Susan Houser’s son struggles in loud, unstructured situations. Finding an after-school program where he could be comfortable and thrive despite his learning differences proved frustrating, and he was asked to leave several programs.
“He has lost opportunities to be with his same-age peers because of the nature of after-school activities,” she said.
Houser happens to be the chief knowledge officer of Assessment Intervention Management (A.I.M.), a firm of special education experts that helps families access resources in public schools. She knows personally and professionally the kind of challenges that come with serving those with special social, emotional, or learning needs.
In seeking the best educational and enrichment match for their family – whether it be based on location, doctrine, curriculum, or price – parents find their choices narrow quickly when they are looking for an after-school program built to serve children with learning differences.
Houser acknowledged that while there may be some programs out there, she stopped looking after a string of bad experiences. Because she had the flexibility to take her children home after school, her family gave up on after-school care. But she had to scale back her work schedule, and her other children had to change their after-school activities. For her family, it was an adjustment that had to be made, but for some families the dilemma is far more consequential. Forfeiting after-school care means parents lose hours of work or a job altogether.
The YMCA of Greater San Antonio wants to change that experience for families like the Housers. They have partnered with A.I.M. to train after-school staff in best practices for serving children with learning differences.
“We don’t want to contribute to doors being slammed in people’s faces,” YMCA Youth Development Director Abby Nash said. “We want to get better at being able to fill that need.”
A.I.M. works with service providers in schools, so they have a good grasp on what challenges students experience throughout the day. The training helped after-school care staff understand what children with dyslexia, autism, ADHD, and other differences need after the school day ends.
Because the YMCA’s after-school programs are often housed in large, open rooms such as gyms or cafeterias, the staff learned how to create structure within those spaces and mitigate factors that could lead some children to experience anxiety or become over-stimulated.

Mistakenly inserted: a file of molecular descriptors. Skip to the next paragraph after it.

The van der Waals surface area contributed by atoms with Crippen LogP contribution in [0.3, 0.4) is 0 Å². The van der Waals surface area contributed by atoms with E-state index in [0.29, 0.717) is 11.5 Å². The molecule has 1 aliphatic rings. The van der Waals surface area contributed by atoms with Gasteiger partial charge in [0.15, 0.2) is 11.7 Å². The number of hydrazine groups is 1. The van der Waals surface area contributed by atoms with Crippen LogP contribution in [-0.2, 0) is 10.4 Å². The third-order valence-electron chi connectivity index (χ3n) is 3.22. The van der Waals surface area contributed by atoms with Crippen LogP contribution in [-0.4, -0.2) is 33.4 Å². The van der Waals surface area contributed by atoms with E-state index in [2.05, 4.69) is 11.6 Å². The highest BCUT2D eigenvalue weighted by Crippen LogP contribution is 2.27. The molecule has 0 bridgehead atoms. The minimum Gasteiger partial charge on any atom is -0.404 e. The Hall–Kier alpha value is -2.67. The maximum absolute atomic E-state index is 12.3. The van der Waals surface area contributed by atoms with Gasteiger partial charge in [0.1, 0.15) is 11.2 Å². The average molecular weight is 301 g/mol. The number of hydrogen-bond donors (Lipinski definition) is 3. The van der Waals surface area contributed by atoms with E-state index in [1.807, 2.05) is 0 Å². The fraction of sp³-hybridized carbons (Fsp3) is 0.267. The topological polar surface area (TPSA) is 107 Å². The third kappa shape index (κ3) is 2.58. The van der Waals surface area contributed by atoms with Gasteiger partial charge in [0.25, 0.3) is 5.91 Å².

Children who learn differently benefit from clear expectations, healthy snacks served during a blood sugar drop, strategic breaks to move or to be quiet, and consistent language. There are small things an after-school care provider can do to set those children up for success.
“We’re giving them common tools and language that are accessible to any staff,” A.I.M. CEO Zach Salesman said.
YMCA staff will not diagnose or label students, Nash said. The hope is to build the kind of program where differences that are not readily apparent – emotional and social disorders, for example – can in some ways remain invisible because students will have what they need to succeed alongside their peers.
Some students have disabilities that don’t become obvious until they are in a group setting, be it school, day care, or a program like the one at the YMCA. When the differences – diagnosed or undiagnosed – require extra attention or a modification, staff wants to have tools that can work in a situation where the child’s diagnosis is unknown. For example, when a child comes into after-school care in an emotionally volatile state, the team will be able to assess whether an immediate snack, quiet time, or another activity would most effectively help the child stabilize.
Many of those tools, Houser explained, are simply best practices for all children. Every child benefits from a certain amount of structure and clarity. One way to understand learning differences in the context of after-school is to think about children’s resilience. A chaotic situation will put stress on a lot of kids, not just those with learning differences or social/emotional challenges.
While many children can mask their anxiety or cope with a certain amount of chaos that often comes with an after-school program, their peers with learning differences cannot. In some ways these children can serve as instructional examples for after-school providers, identifying areas in their program that could benefit from improvement.
If transitions between activities are unmonitored and jarring, best practices put in place to accommodate children with autism or ADHD – such as setting timers before the transition, talking about “what’s next,” or giving students specific instructions – will likely make the process better for all, Houser said.
That improvement is a high priority for Nash. YMCA currently serves 4,400 students throughout San Antonio. While long considered an affordable option for after-school care, with accessible locations across the city, Nash wants to see the brand associated with the highest-quality care.
Through Excel Beyond the Bell, a coalition of out-of-school-time service providers, Nash is working toward professionalizing after-school care programs. YMCA won a Pre-K 4 SA grant to pursue certification for its programs and is now looking for more partners to “buck the trend of just saying no” to students with different needs, Nash said.
The training with A.I.M enables YMCA to advertise itself as an option for families who might otherwise not have any.
“If what happens today lets one kid stay in after-school care, then that mom can stay in that job, the brother can stay in soccer,” Houser said. That ripple effect will allow more children to access more activities across the board, activities shown to greatly improve educational outcomes.